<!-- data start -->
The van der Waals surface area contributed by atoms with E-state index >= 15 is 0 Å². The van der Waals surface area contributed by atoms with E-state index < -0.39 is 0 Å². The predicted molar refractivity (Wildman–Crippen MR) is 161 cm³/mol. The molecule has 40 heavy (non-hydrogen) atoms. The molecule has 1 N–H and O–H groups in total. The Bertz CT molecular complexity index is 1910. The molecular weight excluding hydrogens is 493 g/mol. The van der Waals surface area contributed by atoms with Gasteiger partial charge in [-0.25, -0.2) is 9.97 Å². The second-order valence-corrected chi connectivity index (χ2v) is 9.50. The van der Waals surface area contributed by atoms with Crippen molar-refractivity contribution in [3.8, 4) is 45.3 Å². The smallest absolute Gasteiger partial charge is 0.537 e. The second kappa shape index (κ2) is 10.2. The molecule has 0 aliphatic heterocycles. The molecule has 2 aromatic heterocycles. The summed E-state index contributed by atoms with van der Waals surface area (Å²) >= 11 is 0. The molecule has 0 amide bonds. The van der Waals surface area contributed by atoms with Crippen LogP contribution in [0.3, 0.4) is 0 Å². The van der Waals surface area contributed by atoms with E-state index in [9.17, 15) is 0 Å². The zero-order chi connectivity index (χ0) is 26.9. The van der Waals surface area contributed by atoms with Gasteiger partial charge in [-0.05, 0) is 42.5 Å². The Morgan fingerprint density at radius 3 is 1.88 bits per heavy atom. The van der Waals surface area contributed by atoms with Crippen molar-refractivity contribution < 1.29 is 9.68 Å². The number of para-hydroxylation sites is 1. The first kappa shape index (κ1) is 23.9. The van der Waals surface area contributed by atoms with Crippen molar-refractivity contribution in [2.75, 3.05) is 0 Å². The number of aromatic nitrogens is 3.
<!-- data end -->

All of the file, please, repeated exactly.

The van der Waals surface area contributed by atoms with E-state index >= 15 is 0 Å². The van der Waals surface area contributed by atoms with E-state index < -0.39 is 0 Å². The predicted molar refractivity (Wildman–Crippen MR) is 161 cm³/mol. The molecule has 40 heavy (non-hydrogen) atoms. The molecule has 1 N–H and O–H groups in total. The Bertz CT molecular complexity index is 1910. The molecular weight excluding hydrogens is 493 g/mol. The van der Waals surface area contributed by atoms with Gasteiger partial charge in [-0.25, -0.2) is 9.97 Å². The second-order valence-corrected chi connectivity index (χ2v) is 9.50. The van der Waals surface area contributed by atoms with Crippen molar-refractivity contribution in [3.8, 4) is 45.3 Å². The smallest absolute Gasteiger partial charge is 0.537 e. The second kappa shape index (κ2) is 10.2. The molecule has 0 aliphatic heterocycles. The molecule has 2 aromatic heterocycles. The summed E-state index contributed by atoms with van der Waals surface area (Å²) >= 11 is 0. The molecule has 0 amide bonds. The van der Waals surface area contributed by atoms with Crippen LogP contribution in [0.3, 0.4) is 0 Å². The van der Waals surface area contributed by atoms with E-state index in [9.17, 15) is 0 Å². The zero-order chi connectivity index (χ0) is 26.9. The van der Waals surface area contributed by atoms with Gasteiger partial charge in [-0.05, 0) is 42.5 Å². The Morgan fingerprint density at radius 3 is 1.88 bits per heavy atom. The van der Waals surface area contributed by atoms with Crippen molar-refractivity contribution < 1.29 is 9.68 Å². The number of para-hydroxylation sites is 1. The first kappa shape index (κ1) is 23.9. The van der Waals surface area contributed by atoms with Crippen molar-refractivity contribution in [2.75, 3.05) is 0 Å². The number of aromatic nitrogens is 3.